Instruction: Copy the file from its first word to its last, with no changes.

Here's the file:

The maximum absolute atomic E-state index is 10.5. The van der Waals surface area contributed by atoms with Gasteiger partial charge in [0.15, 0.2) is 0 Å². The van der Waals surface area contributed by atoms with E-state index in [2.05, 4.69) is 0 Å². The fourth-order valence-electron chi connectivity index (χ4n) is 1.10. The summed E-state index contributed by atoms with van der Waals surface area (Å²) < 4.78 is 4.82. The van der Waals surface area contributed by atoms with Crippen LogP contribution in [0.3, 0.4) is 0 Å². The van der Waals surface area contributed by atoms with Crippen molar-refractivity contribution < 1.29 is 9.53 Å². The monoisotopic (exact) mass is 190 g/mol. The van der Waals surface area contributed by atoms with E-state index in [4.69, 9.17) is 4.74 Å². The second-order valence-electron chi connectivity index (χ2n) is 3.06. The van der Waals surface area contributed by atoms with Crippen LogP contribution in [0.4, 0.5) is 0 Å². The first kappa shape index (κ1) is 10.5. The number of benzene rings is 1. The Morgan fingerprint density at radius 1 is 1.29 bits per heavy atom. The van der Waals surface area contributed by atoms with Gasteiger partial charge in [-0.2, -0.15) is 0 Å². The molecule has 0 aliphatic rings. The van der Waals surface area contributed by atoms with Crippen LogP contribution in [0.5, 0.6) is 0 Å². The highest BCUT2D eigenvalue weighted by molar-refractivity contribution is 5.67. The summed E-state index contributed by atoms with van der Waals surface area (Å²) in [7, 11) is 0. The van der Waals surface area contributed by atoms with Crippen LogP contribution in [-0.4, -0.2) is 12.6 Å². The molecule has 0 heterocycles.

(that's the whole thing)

The maximum absolute atomic E-state index is 10.5. The van der Waals surface area contributed by atoms with Gasteiger partial charge in [0.15, 0.2) is 0 Å². The van der Waals surface area contributed by atoms with E-state index in [2.05, 4.69) is 0 Å². The fourth-order valence-electron chi connectivity index (χ4n) is 1.10. The summed E-state index contributed by atoms with van der Waals surface area (Å²) < 4.78 is 4.82. The van der Waals surface area contributed by atoms with Crippen LogP contribution in [0.3, 0.4) is 0 Å². The van der Waals surface area contributed by atoms with Crippen molar-refractivity contribution < 1.29 is 9.53 Å². The monoisotopic (exact) mass is 190 g/mol. The van der Waals surface area contributed by atoms with E-state index in [4.69, 9.17) is 4.74 Å². The second-order valence-electron chi connectivity index (χ2n) is 3.06. The van der Waals surface area contributed by atoms with Crippen LogP contribution in [0.4, 0.5) is 0 Å². The first kappa shape index (κ1) is 10.5. The number of benzene rings is 1. The Morgan fingerprint density at radius 1 is 1.29 bits per heavy atom. The van der Waals surface area contributed by atoms with Gasteiger partial charge in [-0.2, -0.15) is 0 Å². The molecule has 0 aliphatic rings. The van der Waals surface area contributed by atoms with Crippen LogP contribution in [0.5, 0.6) is 0 Å². The highest BCUT2D eigenvalue weighted by molar-refractivity contribution is 5.67. The summed E-state index contributed by atoms with van der Waals surface area (Å²) in [7, 11) is 0. The van der Waals surface area contributed by atoms with Crippen LogP contribution in [-0.4, -0.2) is 12.6 Å². The molecule has 0 heterocycles.